Sure most that did use it were geeky people but the people in their 40s are usually not geeks at all. MS-DOS is a lot harder than MS-Windows these days, I guess. But most could achieve the modicum of use. It was the early days and yes it was harder. It required commands. But let's just summarize all of the commands you needed.

- A:
- C:
- cd <dir>
- mkdir <dir>
- rmdir <dir>
- del
- copy
- move

- A:\INSTALL.EXE

- dir

That's about it. I remember the first time I saw my cousin use "dir" on his PC. I had never had a PC before. I was curious as to what he was doing. I did not understand at the time. What was "dir"?. I am now much more versed in computers than he is. He got there sooner, but I went much farther.

And he was younger than me as well but his parents gave him more good stuff.

- help

Now compare the Unix equivalents to some:

- ls
- rm
- mv
- cp

See the difference?

MS-DOS had only one important, non-user directory. C:\DOS.
MS-DOS had only two important, non-user files that you needed to know about

CONFIG.SYS and AUTOEXEC.BAT

Both were easy to edit and customize to your will. You could create boot menus with CONFIG.SYS and then create GOTO statements in your AUTOEXEC.BAT to effectuate those menus. It was very easy and in that sense, powerful. I have no frigging CLUE how to achieve the same in Linux. All I can do is (in Suse) put something in after.local or local.after or whatever.

So it is twenty-three years later and I cannot achieve the same things that I could achieve back then. I have had a regression. In that way and important sense. My user experience is not on par, or up to par, with what it was back then. Forget Windows. Talk MS-DOS. There are important lessons to learn.

MS-DOS had a third party tool called QCD.EXE in its simple sense and it provided, no matter how trival, a very easy way to traverse directory trees in text mode, with colours and all. So simple and if you had the skills you could code it up in Linux within hours. It doesn't exist. Something so trivial and useful and it doesn't exist. Sure there is tab-completion but that is hardly the best of the best in navigation. That important little thingy no matter how unimportant and trivial still, was better than what all of the "brlliant minds of the Unix world" have put together so far, that I know about.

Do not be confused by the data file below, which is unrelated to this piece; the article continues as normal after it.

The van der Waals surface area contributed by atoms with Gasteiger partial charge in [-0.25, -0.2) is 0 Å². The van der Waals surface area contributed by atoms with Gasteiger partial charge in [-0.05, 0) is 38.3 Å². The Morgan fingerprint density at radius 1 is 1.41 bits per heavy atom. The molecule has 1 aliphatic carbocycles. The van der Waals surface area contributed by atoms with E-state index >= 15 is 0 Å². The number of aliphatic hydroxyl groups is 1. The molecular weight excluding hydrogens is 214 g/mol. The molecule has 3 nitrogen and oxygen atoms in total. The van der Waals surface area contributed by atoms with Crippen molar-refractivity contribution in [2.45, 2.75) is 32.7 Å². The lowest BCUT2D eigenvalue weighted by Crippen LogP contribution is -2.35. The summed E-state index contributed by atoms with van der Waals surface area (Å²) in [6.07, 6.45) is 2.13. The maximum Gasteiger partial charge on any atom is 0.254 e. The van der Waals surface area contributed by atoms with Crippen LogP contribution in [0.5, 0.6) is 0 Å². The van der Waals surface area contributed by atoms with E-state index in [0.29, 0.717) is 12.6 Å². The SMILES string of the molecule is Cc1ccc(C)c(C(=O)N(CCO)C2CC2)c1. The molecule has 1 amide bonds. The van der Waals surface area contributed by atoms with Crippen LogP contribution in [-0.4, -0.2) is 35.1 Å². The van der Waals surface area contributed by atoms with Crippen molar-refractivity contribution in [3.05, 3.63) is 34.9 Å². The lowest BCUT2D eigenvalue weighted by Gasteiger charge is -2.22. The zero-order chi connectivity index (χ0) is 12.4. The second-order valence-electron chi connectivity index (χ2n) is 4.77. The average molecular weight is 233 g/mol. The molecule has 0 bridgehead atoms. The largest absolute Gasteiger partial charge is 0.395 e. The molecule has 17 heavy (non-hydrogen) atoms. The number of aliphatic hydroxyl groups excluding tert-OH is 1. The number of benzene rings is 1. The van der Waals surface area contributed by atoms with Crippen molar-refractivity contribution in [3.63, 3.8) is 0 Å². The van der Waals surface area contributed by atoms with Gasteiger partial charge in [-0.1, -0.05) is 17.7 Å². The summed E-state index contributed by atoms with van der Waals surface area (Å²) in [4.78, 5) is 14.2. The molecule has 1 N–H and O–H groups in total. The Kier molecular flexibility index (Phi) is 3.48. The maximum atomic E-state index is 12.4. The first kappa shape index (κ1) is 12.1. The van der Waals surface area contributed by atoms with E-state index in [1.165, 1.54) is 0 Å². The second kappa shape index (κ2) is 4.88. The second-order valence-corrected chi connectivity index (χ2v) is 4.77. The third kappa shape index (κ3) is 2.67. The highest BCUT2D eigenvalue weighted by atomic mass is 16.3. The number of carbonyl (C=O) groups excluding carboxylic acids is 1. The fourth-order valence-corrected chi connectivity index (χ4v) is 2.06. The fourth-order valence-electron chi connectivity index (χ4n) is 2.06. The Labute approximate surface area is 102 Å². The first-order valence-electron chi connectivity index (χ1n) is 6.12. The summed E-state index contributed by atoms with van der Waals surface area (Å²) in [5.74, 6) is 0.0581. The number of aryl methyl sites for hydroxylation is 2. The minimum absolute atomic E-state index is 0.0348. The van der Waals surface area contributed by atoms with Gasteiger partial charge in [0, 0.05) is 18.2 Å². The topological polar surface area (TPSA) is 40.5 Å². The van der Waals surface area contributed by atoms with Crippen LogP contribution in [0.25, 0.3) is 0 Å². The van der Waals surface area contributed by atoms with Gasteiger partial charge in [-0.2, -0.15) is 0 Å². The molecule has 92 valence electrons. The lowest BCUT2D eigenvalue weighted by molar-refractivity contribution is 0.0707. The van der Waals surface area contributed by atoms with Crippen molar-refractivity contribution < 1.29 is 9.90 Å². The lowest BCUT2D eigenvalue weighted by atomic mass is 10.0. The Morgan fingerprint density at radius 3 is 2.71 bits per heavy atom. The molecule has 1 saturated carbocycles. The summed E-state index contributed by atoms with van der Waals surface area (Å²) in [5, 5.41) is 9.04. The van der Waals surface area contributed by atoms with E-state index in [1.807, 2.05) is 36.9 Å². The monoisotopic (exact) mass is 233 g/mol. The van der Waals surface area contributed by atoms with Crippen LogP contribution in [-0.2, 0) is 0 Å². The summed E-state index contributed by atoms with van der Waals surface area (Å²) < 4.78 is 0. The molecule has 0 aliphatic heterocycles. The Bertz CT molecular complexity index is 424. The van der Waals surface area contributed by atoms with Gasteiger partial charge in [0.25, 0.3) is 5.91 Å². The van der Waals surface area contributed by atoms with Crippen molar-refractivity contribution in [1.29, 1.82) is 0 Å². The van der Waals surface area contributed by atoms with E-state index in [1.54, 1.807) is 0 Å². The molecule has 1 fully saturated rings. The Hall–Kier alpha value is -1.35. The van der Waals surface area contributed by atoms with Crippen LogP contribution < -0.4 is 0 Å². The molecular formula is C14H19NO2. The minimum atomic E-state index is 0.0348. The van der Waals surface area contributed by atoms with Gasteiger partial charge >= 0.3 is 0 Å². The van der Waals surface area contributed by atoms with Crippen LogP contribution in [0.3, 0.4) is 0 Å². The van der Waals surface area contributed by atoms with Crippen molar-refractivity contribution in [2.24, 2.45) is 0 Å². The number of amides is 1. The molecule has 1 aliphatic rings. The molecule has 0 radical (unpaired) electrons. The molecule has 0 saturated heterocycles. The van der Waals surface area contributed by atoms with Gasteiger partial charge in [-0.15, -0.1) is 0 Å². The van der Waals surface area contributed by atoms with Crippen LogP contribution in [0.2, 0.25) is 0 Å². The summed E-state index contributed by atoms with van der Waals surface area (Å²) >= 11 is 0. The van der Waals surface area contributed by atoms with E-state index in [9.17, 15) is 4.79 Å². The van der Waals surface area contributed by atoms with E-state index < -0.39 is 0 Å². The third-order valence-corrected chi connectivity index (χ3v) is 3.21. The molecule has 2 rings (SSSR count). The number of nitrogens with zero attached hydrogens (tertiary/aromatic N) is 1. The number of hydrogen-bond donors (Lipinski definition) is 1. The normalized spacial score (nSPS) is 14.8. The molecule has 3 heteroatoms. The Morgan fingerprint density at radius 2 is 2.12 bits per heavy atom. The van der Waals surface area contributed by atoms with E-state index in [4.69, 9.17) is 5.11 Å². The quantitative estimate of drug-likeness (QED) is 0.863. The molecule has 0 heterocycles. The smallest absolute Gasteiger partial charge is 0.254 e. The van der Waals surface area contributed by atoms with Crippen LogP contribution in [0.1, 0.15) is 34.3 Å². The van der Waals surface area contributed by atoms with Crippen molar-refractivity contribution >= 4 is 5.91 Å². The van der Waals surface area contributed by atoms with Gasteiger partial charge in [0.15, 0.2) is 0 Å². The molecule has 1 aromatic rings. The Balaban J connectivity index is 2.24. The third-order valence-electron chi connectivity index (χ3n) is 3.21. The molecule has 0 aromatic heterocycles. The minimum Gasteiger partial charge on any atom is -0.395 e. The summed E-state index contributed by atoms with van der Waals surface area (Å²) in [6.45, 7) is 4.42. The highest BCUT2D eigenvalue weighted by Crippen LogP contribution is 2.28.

You can have 1 person that does a right thing and you can have 2 million people that do a wrong thing and do that wrong thing for 20 years, and it will still be not any better than what that 1 person has done in 3 days.

Of course we can discount for a moment Midnight Commander, it's just a clone of Norton Commander and I never used both, but that's just me perhaps.

I used PC Tools heavily but not NC.

(I can't find PC Tools anymore on the web. I'm not sure I remember entirely correctly?).

The short answer is that linux developers do not care about user experience because they don't pour in enough love into the product they make to make it really awesome and excellent and attractive. To make something great and publishable you have to pour in tons and tons of love. And I see people not do that. They do not love what they create. Some parts do receive that love, but it depends on the creator. The panel in KDE that I'm currently using is the most beautiful "task" bar I've ever had, but then the KDE software itself bugs it out so completely at times that it renders that beauty totally worthless.

The icons and all look great, but then the launcher icons for Dolphin etc. (for example, it's the only one I see now) is/are much too small. What? That ruins it. You have to give attention to detail. And it is usually not given long enough, full enough.

The calendar that pops up in KDE. Totally bad. It has a "events" compartment that draws attention away from the calender in a bad way and is coloured in such as way as to confuse you as to what the current date is. BAD. BAD. BAD. BAD DESIGN. BAD THOUGHT. Someone who created that on his own for his own would never do that. That one person that works for 3 days? Creates something better than this. This is just awful.